How to get yellowed toilet seat white again

1. First of all, get your kit together

You will need the following items:

A toilet brush – buy a new one if you have not replaced yours in the last few months. (They tend to get horrible rust stains at the base of the bristles after a while that can be mistaken for something worse. Don’t bother with something fancy – a cheap plastic one, preferably with an integral lid, is ideal as you can replace it frequently).

Rubber gloves reserved solely for cleaning the toilet.

Toilet cleaner for the toilet bowl (or white vinegar and bicarbonate of soda if you want to go the environment-friendly route).

Scouring powder or cream for cleaning under the rim An all-purpose cleaning spray (for the outside of the toilet and the handle).

White vinegar, a plastic scourer and a pumice stone if there are serious limescale marks Paper towel or old rags that you are happy to dispose of after use (and an old plastic bag to dispose of them).

2. Put on your rubber gloves and flush the loo

Then, using the toilet brush as a plunge, push the water in the toilet down the U-bend so that the water lies below the normal water line.

Leave the brush in the toilet and leave the toilet cleaner to work while you move to the next step.

3. Squirt the toilet cleaner around the toilet bowl

Squirt the cleaner under the rim and down the sides of the bowl. Then, using the toilet brush, brush the cleaner around the bowl and as far under the rim as the brush allows.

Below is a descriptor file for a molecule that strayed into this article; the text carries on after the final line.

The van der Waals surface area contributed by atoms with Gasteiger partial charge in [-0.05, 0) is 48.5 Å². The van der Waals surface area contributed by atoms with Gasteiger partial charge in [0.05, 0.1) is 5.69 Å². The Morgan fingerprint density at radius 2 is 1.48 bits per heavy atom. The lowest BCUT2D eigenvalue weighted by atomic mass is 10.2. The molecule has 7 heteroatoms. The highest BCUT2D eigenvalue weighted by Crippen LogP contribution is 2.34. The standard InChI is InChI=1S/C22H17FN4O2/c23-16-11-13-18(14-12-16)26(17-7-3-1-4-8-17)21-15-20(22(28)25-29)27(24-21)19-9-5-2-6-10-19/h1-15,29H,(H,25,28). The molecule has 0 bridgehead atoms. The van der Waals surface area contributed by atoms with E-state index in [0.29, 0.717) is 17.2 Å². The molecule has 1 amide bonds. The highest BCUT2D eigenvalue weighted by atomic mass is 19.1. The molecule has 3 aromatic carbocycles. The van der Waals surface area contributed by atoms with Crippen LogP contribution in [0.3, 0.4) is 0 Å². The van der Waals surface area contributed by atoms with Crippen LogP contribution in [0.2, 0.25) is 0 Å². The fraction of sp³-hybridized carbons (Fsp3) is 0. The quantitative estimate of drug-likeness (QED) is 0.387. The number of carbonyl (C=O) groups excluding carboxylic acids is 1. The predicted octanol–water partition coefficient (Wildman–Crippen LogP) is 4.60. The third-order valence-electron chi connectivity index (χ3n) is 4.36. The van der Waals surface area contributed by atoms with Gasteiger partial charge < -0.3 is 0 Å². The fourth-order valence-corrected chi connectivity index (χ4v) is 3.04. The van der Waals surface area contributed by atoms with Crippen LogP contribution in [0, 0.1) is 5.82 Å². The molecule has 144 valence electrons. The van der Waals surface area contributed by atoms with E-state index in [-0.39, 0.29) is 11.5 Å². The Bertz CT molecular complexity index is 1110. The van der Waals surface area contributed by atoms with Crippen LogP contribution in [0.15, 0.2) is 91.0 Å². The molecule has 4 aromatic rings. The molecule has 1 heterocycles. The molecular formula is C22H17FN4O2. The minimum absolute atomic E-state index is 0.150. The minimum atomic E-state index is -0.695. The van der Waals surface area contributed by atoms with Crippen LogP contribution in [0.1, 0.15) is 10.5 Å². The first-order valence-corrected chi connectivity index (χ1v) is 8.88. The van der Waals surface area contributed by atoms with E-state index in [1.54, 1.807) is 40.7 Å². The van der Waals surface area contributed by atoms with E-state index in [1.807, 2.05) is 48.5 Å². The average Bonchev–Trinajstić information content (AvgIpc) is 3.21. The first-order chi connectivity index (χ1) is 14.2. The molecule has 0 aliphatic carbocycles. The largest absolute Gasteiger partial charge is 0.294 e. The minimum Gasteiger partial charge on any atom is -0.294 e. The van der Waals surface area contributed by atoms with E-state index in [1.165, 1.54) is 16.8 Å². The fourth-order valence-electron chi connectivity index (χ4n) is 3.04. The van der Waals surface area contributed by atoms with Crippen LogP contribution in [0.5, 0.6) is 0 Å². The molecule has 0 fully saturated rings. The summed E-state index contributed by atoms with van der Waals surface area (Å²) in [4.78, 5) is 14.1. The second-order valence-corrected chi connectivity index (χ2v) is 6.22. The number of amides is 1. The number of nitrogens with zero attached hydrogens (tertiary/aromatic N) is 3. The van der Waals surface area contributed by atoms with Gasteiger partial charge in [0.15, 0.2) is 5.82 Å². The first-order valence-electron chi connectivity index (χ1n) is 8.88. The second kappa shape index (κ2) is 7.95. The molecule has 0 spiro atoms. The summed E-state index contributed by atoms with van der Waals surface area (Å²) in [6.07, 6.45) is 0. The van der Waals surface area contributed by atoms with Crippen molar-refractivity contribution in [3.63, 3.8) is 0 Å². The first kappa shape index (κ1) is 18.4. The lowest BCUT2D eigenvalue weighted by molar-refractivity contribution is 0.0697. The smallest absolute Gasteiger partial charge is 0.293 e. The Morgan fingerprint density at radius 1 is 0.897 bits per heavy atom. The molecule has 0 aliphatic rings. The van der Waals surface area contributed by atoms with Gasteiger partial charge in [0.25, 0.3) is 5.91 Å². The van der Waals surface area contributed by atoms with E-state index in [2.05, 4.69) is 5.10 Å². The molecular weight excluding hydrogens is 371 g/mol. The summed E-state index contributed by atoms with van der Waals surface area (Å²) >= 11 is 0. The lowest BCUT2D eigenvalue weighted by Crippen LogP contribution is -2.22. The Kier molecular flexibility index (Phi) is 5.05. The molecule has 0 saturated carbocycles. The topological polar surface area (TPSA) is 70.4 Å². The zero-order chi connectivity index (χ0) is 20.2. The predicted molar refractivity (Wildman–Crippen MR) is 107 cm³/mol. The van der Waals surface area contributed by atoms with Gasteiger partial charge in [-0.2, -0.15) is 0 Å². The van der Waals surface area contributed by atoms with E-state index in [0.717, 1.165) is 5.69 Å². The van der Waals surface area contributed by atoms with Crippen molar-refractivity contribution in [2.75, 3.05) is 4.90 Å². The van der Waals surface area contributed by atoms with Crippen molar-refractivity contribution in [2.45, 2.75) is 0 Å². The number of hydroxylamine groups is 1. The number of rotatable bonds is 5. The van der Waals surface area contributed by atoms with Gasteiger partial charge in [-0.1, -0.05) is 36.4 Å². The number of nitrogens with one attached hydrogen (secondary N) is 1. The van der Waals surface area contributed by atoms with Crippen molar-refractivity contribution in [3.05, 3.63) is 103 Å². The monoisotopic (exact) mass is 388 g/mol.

4. Spray the toilet with the cleaning spray

Spray, the outside of the toilet, then wipe it down using the paper towel. Pay particular attention to the parts that often get missed – the front part of the toilet stand, right underneath the bowl, the part by the hinges of the toilet seat and underneath the toilet seat. Remember also to spray and clean the handle or flush button.

5. Scrub under the rim

I know this isn’t the best bit of the job, but you ‘re nearly there! Use some cream cleaner for this and kitchen paper or an old rag.

6. Flush the loo

When you do this, keep the brush in the bowl to help clean it. Then simply put the brush back in the holder.

What if your loo has not been cleaned for a while?

Sorry but it does happen. Perhaps you have just moved into a new home that hasn’t been well cared for. Or, dare I say, just taken your eye off the ball.

If your toilet has limescale marks (they tend to be round the water line, at the back of the toilet or round the rim), soak some wads of paper towel in white vinegar and place onto the marks. Ideally, you will need to leave these on for a few hours or preferably overnight – then the marks should scrub away easily with your toilet brush or a plastic scourer (don’t use a metal one as this will leave rusty marks). Any residual limescale can be rubbed away gently with a pumice stone. Don’t be tempted to use bleach to get rid of limescale – bleach will turn the limescale white but will not remove it.

If your toilet has horrible yellow stains on the underside of the seat (sorry again, but it does happen), they are very hard to shift even with bleach and scouring powder. The tip that works best is to make a thick paste made from Napisan powder (find it in the baby product aisle of the supermarket) and bleach. Take care as it is a strong chemical mix. Spread it on the offending parts of the seat (and make sure no one uses the loo for a while). After a few hours, scrub the marks and rinse off the paste.